Of course, locally produced foods also travel less distance to reach your plate, which reduces pollution and carbon emissions from transporting them. Seasonality is another factor that plays into reducing these “food miles.” If you buy foods during seasons when they are not grown locally, they must be imported from somewhere with a different climate. For example, blackberries and blueberries are fruits of the summer — buying them in the spring would necessitate many additional miles of rubber on the road. (Check out this seasonal produce guide to make sustainable and in-season purchases.)

Urban farming in Phoenix
Urban farming can connect city dwellers with their food. A vacant lot in downtown Phoenix was transformed to a community space, including urban farming, as part the PHXRenews initiative.

Urban farming growing fast

One increasingly popular way to access locally grown, seasonal foods is through urban farming. Urban farmers grow crops and raise animals within and around cities. Grebitus is currently engaged in a cross-disciplinary project on urban farming, sponsored by the National Science Foundation and the USDAUrban farming research at ASU is supported by USDA-NIFA, Grant No. 2015-67003-23508 and NSF-MPS-DMS, Award No. 1419593. .

In the study, mathematicians, geographers and agricultural economists are developing a physics-based model to predict the impacts of increased urban agriculture. The final results of this study will reveal environmental, economic and socioeconomic impacts of developing urban agriculture in certain areas. Grebitus’ role specifically involves examining the social and economic aspects of urban farming to understand how it will affect neighborhoods and the environment.

“If you have agriculture in the city, you can lower the temperature of the urban heat island, but can it be successful from a business standpoint?” she said. “How can we get consumers to accept or even participate in urban agriculture, for example, by buying or growing their own food at urban farms?”

By supporting urban farming, consumers can get to know their local farmers or even become farmers themselves. This involvement can bring awareness to the high labor demands in the food production sector and expose the reality of choices and demands we make as consumers.

“Personally, I find it important that consumers or citizens aren’t so alienated when it comes to food production because the perception of farming and actual food growing is really different! So to get people to see how much labor goes into producing food would be really beneficial — and might alleviate some of their demands, many of which are often not aligned with the prices they are willing to pay,” Grebitus said.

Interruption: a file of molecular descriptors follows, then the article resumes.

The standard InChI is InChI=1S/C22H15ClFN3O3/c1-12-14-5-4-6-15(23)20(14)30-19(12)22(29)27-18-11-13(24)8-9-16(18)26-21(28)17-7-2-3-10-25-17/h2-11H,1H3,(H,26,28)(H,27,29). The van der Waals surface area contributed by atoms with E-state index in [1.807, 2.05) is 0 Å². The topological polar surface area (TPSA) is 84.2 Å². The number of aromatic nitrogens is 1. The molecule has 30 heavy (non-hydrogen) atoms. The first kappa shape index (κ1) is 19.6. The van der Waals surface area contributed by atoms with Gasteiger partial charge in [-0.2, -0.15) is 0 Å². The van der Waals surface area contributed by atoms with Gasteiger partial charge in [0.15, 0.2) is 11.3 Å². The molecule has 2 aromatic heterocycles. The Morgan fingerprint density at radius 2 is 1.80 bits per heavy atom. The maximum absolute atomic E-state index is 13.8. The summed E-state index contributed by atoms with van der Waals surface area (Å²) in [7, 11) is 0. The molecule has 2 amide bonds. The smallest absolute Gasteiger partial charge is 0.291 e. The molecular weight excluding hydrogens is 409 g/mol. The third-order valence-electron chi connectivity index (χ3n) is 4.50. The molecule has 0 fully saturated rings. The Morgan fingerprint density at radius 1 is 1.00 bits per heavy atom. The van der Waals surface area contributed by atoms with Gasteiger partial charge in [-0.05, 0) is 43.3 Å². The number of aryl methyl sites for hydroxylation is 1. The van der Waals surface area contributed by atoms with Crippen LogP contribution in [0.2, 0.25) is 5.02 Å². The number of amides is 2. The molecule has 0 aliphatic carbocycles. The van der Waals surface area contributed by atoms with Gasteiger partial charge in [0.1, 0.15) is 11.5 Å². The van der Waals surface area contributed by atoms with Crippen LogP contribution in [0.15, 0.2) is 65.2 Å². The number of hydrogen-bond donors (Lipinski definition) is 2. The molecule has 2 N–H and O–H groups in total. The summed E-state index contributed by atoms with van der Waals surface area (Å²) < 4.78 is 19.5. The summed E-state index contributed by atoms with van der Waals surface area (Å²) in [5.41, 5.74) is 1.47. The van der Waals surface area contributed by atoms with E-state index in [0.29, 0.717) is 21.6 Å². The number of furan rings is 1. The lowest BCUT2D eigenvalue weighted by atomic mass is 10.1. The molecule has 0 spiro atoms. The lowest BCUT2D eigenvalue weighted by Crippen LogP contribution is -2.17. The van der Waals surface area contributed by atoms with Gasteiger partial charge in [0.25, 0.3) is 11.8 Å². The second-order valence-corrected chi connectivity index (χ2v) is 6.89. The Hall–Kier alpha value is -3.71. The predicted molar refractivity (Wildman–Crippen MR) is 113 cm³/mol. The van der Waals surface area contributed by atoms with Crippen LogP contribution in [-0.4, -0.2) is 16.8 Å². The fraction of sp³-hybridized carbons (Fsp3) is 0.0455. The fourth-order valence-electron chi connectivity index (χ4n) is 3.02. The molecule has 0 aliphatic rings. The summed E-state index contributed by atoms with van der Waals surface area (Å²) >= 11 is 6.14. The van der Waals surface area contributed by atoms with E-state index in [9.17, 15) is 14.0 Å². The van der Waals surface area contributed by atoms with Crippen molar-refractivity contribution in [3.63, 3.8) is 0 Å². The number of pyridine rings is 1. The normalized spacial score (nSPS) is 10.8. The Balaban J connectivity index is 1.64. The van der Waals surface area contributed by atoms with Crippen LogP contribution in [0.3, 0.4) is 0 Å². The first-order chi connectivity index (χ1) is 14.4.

The growing popularity of community gardens is a notable step in heightening awareness and encouraging consumer involvement. ASU’s Polytechnic campus boasts its very own Poly Gardens. Grebitus also admires the model of Agritopia, a neighborhood in Gilbert that practices traditional farming and has its own farm-to-table restaurant, Joe’s Farm Grill. On the menu, diners find appealing and healthy food choices — from a mouthwatering gouda garlic bacon burger stack to hand-breaded zucchini slices, all sourced directly from the surrounding farm.

Paying attention to what we eat and why

Grebitus also believes that nutrition education is a crucial step in promoting healthier diets. She suggests that we get people back in the kitchen by reinstating cooking lessons.

“It’s a big skill and I think so many people don’t really know how to cook anymore,” she said. “I feel like I learned so much from my parents and grandparents in terms of preparing meals. For me that is where nutrition education really would start.”

Although Grebitus’ research on sustainable eating and healthy food choice naturally encourages healthy eating habits, her guilty pleasure food will always be Nutella.

Laughing, she admitted, “I am not always as influenced by my research as I probably could be.”

And while we all have our one guilty pleasure (or more), Grebitus’ findings serve as food for thought to be digested as we consume our daily meals.

“I would hope that people are encouraged to eat healthier,” she said. “Also, that we have less food waste and more environmentally friendly behavior, and recognize how important the production sector is, the farming sector, how much work goes into it, and to be supportive of that.”

ASU offers a wide array of resources to support healthy eating and sustainable choices, including events and the Live Well blog. ASU also practices menu labeling to promote conscious meal choices and provides countless opportunities for staying active.

This article was written by Samantha Matta. Top photo courtesy pixabay.com